Yes! Electric Grid & Critical Infrastructure ICS Are At Risk From Cyber Attack
It’s Not Easy, But Don’t Dismiss The Possibility
Cyber 911, Digital Pearl Harbor and other vivid descriptors of an ICS cyber attack that does significant damage to a region, economy, environment or human life have been common in recent years. And there has been a lot of hype and misinformation on how easy and likely this type of attack is. A hacker who is able to pwn, take control, of one or more key computers in an ICS would be very unlikely to have the engineering and automation skills to do costly physical damage that is difficult to recover from.
However it seems the ICS security community has overcompensated for this hype by now stating this will not and can not happen. The most recent and vivid example is from the very smart Robert Lee in a CSM Passcode podcast. Two Robert Lee quotes from the article accompanying the podcast:
“The idea that we’re going to randomly see a crippling attack on the power grid for no reason whatsoever is absurd,” …
Terror groups such as the Islamic State do not “have the capability to develop long-term operations to get into the power grid and develop specific engineering knowledge capable of causing physical destruction to infrastructure or causing long disruptions [in service]. It’s just not possible,” Lee says.
The first quote goes to motivation. Of course doing damage to the power grid or other critical infrastructure would unlikely to be done casually or for fun given the likely impact and the consequences to an attacker if caught. That said, it is naive to believe at this time there are not numerous groups that would have a “reason” to cause the impact to whatever country you live in.
The second quote and theme in the podcast is more troubling and gaining traction in the ICS security community. Causing a physical impact can be hard and requires engineering and automation skills, but believing these cannot be obtained for a relatively small amount of money is also naive. It may not even require money. I would not bet against one very smart engineer teamed with a moderately skilled automation professional and hacker, and the willingness to do extreme things and live with the consequences, fr0m causing physical destruction to infrastructure or causing long disruptions.
Rob does hedge more in the context of the podcast, but he stands by those pull quotes. In the electric sector there are at least three public examples and many more examples not discussed outside of closed doors:
- Key Substation Attacks: FERC said 9 substations on the right day could cause a large scale blackout. Isight Partners confirmed this with an independent analysis that took less than a week.
- GE Atlanta Data Highway for Onsite Monitoring: take out more than 1800 turbines in 60 countries if you can get into that control room. Vendors increasingly are getting centralized remote access to large numbers of critical assets. These become high value targets.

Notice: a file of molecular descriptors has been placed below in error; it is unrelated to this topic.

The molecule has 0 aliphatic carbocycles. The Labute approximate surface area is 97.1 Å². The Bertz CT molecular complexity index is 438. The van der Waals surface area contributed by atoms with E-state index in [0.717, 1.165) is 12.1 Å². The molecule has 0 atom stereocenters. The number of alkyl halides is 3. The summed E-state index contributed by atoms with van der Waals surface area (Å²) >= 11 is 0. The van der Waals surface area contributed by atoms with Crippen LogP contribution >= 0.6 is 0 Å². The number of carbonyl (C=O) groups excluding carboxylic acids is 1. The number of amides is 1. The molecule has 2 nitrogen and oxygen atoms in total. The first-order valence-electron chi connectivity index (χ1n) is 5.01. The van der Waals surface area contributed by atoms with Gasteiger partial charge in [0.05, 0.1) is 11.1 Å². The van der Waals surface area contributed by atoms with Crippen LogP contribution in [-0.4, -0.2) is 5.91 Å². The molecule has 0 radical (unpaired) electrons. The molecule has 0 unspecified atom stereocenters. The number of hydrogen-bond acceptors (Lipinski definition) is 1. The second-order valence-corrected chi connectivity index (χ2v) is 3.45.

- Project Stack Vulnerabilities: Crain and Sistrunk showed how access to a substation could be used to attack the transmission or distribution control room due to DNP3 stack vulnerabilities. The ICCP stack is also highly interesting given it is used for communication between utilities.
One thing I have consistently seen and been impressed by in 15 years working on ICS is the control engineer’s ability to identify the weak spot. It typically comes up after you have built rapport and trust with the engineer beginning a conversation with, “you know if I really want to cause a big problem I would …” Believing none of your adversaries have this capability seems unwise.
Not all attacks attempting physical damage requires genius engineering. Reid Wightman of Digital Bond Labs showed at S4x16 how simple it is to damage electric motors by running them at the skip frequency, which by the way is documented. About 15% of the deployed motors have vibration monitoring and setpoints to trip the motor to prevent this damage, but altering the setpoint on vibration monitoring is also an easy, low engineering knowledge hack that also applies to turbines.
While Rob and the CSM podcast focused on the electric sector, other critical infrastructure ICS could have similar massive impacts. The move to and reliance on just in time delivery of resources means we run out of some key items in a matter of days. There are also some regions reliant on one or two ICS to deliver necessary resources. I don’t want to go into too much detail on this, but the answers we receive when we ask what if this or that part of a single ICS is unavailable can be alarming.
The incidents are actually High Impact Low Frequency (HILF) event. The Low Frequency, in my opinion, is based more on the consequences to the potential attack team and the limited number of people who want to cause that level of damage.
For a long time there was a belief that causing a “Digital Pearl Harbor” was easy. It is not. However the pendulum seems to have swung too far the other direction with the believe that an adversary with a small, but skilled team could not cause an event like this. They can.